Australian hotel and hospitality businesses are struggling to attract and retain staff, putting pressure on the sales, customer service and operations of many hotels.

A study of UK hospitality businesses by The Caterer showed that 82% of hospitality professionals said it was harder than ever before to recruit suitable staff. 

The situation is no different here in Australia.

Our skilled professionals are leaving the industry due to uncertainty and lack of job security caused by lockdowns and border closures. And it’s increasingly challenging to attract them back to the industry once they’ve left.

But faced with this shortage, hotels and venues still need to recruit and train staff and implement sales strategies for when the borders open and business returns to some semblance of normal trading.

When that happens, the competition for business and leisure travellers alike will be fierce, and the properties that have a well-trained and prepared team (and a clear strategy) will be those that succeed.

The way we see it, recruiting for hotel staff moving forward will involve either:

  1. Promoting from within your own hotel team based on passion and an ability to learn, and training them in the front office and sales skills required to succeed, or
  2. Recruiting from outside of the industry and training in on-the-job skills, or
  3. Employing straight out of tertiary education and mentoring as they gain experience.

Tips to attract quality staff to apply for your hotel front office and sales roles

Offer an incentive

To persuade candidates to apply for your role over another, offer an incentive such as a bonus or voucher upon signing the contract, allocated funds towards training each year, or extra days off per year.

Increase in salary on completion of probation period

When push comes to shove, look at what you’re paying versus another hotel or even outside our industry. As we are pushed to attract people from other sectors into the hotel industry, we need to consider the wages they earn. For example, if a receptionist in a medical practice earns $5-10 above what our industry normally pays, we may need to consider offering higher rates upfront or adding in a pay rise once training and probation are completed.

Sell your property and culture to prospective employees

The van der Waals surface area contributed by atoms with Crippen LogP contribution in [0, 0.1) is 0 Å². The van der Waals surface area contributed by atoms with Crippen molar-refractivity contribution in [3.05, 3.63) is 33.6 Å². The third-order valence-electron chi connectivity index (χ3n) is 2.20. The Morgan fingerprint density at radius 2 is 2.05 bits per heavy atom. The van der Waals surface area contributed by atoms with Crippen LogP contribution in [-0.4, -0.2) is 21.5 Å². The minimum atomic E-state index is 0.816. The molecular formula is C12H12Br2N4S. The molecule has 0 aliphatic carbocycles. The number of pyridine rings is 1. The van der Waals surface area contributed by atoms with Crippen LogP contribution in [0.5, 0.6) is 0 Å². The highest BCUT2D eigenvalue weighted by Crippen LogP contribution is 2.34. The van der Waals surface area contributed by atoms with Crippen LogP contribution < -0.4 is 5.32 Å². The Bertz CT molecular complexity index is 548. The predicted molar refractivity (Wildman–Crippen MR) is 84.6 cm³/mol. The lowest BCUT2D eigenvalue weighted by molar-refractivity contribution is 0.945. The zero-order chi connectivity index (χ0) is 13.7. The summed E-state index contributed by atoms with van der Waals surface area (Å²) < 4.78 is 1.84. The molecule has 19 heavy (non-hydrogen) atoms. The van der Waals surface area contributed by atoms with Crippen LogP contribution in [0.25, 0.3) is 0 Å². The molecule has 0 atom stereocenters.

Play up the company benefits and showcase the fun aspect of the industry. Let’s be honest, working a hotel front office environment is shift work and involves dealing with the good and (sometimes) the very bad, and unhappy customers. All of this can be stressful. Offering daily catch-ups, weekly team motivation sessions, monthly awards lunches and the opportunity to have their voice heard can be motivating and supportive. Balance the challenging with the rewarding and highlight how you support your employees.

Offer flexibility and work from home benefits

If possible, look into ways your phone lines can be directed to work remotely or have role sharing that offers greater flexibility. Could you offer flexible schedules to parents returning from maternity leave or changing careers who only want to work a few days a week? Whereas traditionally there hasn’t been a lot of flexibility in hotel front office roles, the COVID shake-up has forced us all to think outside the box, and this fresh perspective might lead to new opportunities.

Look into apprenticeship programs

If you continue to find it difficult to recruit, contact universities and colleges and enquire about offering an apprenticeship / internship to 2nd- or 3rd-year students. It can be a way to attract high performing students early, and support their education while also training them in your own systems.

The other big challenge will be retaining current and new employees. In an industry that previously had no difficulties attracting staff, very few properties had solid staff retention strategies in place. But as we invest in attracting and training staff (especially sales and front office staff), it will become more important to offer compelling reasons to stay.